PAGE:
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Biography of

Giovanni Battista Sammartini

ca. 1700 (Milan) - 15 jan 1775 (Milan)
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The only surviving portrait of Sammartini by Domenico Riccardi.[1]

Giovanni Battista Sammartini (1700 or 1701 – 15 January 1775) was an Italian composer, organist, choirmaster and teacher. He counted Gluck among his students, and was highly regarded by younger composers including Johann Christian Bach. It has also been noted that many stylizations in Joseph Haydn's compositions are similar to those of Sammartini, although Haydn denied any such influence.[2] Sammartini is especially associated with the formation of the concert symphony through both the shift from a brief opera-overture style and the introduction of a new seriousness and use of thematic development that prefigure Haydn and Mozart. Some of his works are described as galant, a style associated with Enlightenment ideals, while "the prevailing impression left by Sammartini's work... [is that] he contributed greatly to the development of a Classical style that achieved its moment of greatest clarity precisely when his long, active life was approaching its end".[3]

He is often confused with his brother, Giuseppe, a composer with a similarly prolific output (and the same first initial).

Contents

Life

Giovanni Battista Sammartini was born to French emigrant and oboist Alexis Saint-Martin and Girolama de Federici in Milan, in what was Austria during most of his lifetime and Italy today. He was the seventh of eight children. He received musical instruction from his father and wrote his first work in 1725, which was a set of vocal works (now lost). Not long after, he acquired the positions of maestro di cappella at Sant'Ambrogio and to the Congregazione del Santissimo Entierro in 1728. He held the position at Sant'Ambrogio until his death.[4]

Sammartini quickly became famous as a church composer and obtained fame outside of Italy by the 1730s. Over the course of the years, he joined many churches for work (8 or more by his death[5]) and wrote music to be performed at state occasions and in houses of nobility. Although he never strayed far from Milan, he came into contact with many notable composers including J.C. Bach, Mozart, Boccherini, and Gluck, the latter of whom became his student from the years 1737 to 1741.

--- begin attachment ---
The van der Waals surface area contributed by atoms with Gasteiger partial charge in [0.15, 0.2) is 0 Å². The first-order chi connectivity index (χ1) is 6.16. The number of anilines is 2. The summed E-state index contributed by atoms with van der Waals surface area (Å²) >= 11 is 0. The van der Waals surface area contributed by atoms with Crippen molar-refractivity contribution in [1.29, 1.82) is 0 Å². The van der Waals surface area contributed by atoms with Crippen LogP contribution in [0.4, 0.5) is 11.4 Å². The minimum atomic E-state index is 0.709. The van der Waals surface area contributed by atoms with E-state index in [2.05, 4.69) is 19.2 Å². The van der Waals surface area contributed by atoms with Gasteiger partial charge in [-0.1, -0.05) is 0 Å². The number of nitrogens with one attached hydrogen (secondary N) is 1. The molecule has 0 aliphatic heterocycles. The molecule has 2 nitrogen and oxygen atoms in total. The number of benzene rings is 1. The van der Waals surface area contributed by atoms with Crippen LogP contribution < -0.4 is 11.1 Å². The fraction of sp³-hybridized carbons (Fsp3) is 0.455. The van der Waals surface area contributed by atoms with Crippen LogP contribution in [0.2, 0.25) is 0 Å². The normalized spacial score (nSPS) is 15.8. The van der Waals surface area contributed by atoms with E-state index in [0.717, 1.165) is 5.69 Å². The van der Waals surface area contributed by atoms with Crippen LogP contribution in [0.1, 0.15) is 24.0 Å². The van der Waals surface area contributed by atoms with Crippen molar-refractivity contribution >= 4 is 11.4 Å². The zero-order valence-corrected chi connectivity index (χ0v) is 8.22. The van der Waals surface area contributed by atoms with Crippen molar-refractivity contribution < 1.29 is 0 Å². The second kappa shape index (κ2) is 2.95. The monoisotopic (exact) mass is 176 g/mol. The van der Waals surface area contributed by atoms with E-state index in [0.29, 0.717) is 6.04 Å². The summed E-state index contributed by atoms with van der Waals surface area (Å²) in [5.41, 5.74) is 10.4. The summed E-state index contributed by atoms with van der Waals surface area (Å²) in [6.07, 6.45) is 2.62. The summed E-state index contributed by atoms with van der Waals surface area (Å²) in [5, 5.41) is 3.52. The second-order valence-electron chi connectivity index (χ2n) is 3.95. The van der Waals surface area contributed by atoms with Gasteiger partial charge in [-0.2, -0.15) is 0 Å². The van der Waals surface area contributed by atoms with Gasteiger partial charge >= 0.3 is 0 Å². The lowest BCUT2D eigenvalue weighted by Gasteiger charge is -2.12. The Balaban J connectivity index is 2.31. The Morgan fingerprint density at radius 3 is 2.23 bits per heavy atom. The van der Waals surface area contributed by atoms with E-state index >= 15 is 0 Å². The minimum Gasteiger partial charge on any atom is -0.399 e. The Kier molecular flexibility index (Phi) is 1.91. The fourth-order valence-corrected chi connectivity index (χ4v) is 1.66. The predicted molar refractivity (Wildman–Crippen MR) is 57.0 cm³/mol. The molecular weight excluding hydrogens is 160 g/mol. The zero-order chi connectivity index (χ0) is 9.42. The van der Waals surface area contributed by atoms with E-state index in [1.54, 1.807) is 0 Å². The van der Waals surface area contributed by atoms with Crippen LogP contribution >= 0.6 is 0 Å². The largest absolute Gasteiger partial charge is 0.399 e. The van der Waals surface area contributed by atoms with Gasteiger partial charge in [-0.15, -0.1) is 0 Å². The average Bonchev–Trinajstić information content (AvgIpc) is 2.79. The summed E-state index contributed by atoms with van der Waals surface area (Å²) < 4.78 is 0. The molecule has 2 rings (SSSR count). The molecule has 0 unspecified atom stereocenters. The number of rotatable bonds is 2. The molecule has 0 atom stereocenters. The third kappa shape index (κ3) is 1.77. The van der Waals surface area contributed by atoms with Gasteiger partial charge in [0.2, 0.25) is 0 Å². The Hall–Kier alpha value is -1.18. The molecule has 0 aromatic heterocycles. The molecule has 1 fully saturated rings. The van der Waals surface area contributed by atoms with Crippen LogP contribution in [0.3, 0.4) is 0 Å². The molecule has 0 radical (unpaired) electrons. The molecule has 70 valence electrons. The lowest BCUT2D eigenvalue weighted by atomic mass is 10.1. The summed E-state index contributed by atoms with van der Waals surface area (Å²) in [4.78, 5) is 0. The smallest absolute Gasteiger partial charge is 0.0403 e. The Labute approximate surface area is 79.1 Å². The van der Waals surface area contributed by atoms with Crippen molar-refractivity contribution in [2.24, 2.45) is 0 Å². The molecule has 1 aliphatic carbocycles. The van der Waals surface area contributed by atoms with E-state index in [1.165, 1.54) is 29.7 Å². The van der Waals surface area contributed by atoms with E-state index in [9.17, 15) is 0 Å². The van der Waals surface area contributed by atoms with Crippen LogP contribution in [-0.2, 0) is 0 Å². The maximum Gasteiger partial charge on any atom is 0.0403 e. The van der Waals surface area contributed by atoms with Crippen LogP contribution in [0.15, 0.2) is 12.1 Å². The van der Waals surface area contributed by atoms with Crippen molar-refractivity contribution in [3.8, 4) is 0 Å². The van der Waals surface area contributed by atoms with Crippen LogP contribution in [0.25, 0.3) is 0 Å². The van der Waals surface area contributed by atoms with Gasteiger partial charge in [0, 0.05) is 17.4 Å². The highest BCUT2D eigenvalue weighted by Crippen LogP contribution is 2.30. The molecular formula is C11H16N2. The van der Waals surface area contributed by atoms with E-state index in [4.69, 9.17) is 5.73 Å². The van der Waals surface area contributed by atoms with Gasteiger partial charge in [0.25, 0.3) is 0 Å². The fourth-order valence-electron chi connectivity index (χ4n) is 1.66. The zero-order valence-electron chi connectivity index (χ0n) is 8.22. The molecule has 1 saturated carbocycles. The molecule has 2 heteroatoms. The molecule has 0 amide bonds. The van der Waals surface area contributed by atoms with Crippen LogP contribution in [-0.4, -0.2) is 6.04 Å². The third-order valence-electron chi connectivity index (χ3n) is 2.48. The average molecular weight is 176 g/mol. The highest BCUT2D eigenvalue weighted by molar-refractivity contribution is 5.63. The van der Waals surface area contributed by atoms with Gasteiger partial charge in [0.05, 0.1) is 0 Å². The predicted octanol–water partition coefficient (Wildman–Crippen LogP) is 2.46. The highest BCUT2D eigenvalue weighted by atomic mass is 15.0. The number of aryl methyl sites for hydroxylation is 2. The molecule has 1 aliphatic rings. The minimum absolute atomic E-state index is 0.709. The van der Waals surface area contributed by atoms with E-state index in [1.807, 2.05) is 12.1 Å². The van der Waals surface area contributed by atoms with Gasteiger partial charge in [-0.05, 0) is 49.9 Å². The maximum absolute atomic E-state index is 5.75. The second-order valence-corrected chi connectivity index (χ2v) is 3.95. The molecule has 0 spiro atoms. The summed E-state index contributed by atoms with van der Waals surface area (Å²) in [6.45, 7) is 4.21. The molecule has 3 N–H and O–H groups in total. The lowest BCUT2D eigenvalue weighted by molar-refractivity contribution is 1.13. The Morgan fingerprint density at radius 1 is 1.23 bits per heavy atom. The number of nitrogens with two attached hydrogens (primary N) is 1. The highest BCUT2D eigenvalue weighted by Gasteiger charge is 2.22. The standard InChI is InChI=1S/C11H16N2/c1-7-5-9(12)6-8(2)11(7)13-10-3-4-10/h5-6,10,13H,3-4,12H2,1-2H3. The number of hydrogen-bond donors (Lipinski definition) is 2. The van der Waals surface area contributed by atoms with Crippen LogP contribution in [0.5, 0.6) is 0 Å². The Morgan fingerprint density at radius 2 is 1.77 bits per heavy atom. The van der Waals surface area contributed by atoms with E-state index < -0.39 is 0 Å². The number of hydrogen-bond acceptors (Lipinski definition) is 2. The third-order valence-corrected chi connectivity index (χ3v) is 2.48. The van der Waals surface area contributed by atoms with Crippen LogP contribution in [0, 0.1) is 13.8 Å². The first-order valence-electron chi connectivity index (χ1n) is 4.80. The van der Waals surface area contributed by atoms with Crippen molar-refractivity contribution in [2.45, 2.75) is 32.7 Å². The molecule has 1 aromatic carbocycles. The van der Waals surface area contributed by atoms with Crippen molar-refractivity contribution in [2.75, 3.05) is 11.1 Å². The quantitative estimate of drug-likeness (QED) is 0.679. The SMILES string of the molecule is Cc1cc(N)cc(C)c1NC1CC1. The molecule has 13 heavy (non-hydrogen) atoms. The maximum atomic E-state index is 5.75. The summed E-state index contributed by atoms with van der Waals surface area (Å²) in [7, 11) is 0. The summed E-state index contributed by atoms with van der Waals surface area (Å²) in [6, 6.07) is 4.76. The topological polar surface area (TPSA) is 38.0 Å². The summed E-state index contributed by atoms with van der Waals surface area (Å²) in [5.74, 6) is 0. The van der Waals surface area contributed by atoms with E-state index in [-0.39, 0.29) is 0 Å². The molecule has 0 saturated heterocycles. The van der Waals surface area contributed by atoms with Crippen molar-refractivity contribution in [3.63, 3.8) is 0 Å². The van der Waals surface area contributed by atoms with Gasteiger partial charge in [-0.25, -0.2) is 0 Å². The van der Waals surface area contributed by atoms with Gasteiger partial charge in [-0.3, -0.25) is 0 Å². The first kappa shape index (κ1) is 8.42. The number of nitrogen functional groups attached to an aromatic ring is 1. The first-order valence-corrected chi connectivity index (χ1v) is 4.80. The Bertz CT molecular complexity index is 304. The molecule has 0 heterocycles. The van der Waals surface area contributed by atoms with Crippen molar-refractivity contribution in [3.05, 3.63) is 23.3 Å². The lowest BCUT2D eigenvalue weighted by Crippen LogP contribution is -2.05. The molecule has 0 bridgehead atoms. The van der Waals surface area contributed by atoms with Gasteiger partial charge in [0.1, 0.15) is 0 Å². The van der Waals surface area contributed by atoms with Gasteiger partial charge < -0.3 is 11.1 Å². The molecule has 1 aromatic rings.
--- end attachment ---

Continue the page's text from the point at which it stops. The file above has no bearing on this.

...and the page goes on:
Sammartini’s death in 1775 was unexpected. Although he was highly regarded in his time, his music was quickly forgotten, and Sammartini wasn’t to be restudied until 1913 by researchers Fausto Torrefranca, Georges de Saint-Foix, and Gaetano Cesari. Ironically, most of his surviving works have been recovered from published editions from outside his hometown of Milan.

Innovations

Sammartini is mostly praised for his innovations in the development of the symphony, perhaps more so than the schools of thought in Mannheim and Vienna.[6] His approach to symphonic composition was unique in that it drew influence from the trio sonata and concerto forms, in contrast to other composers during the time that modeled symphonies after the Italian overture. His symphonies were driven by rhythm and a clearer form, especially early sonata and rounded binary forms. His works never ceased to be inventive, and sometimes anticipated the direction of classical music such as the Sturm und Drang style. [7]

Compositions

Sammartini was a prolific composer, and his compositions include 4 operas, about 70 symphonies, ten concertos and some of the earliest chamber music known in the history of western music. As of 2004, approximately 450 known works have been composed by Sammartini, although a fair amount of his music has been lost, especially sacred and dramatic works.[6] Some of it may have also been lost due to publishment under other names, especially that his brother, Giuseppe.[8] His earliest music was for liturgical use.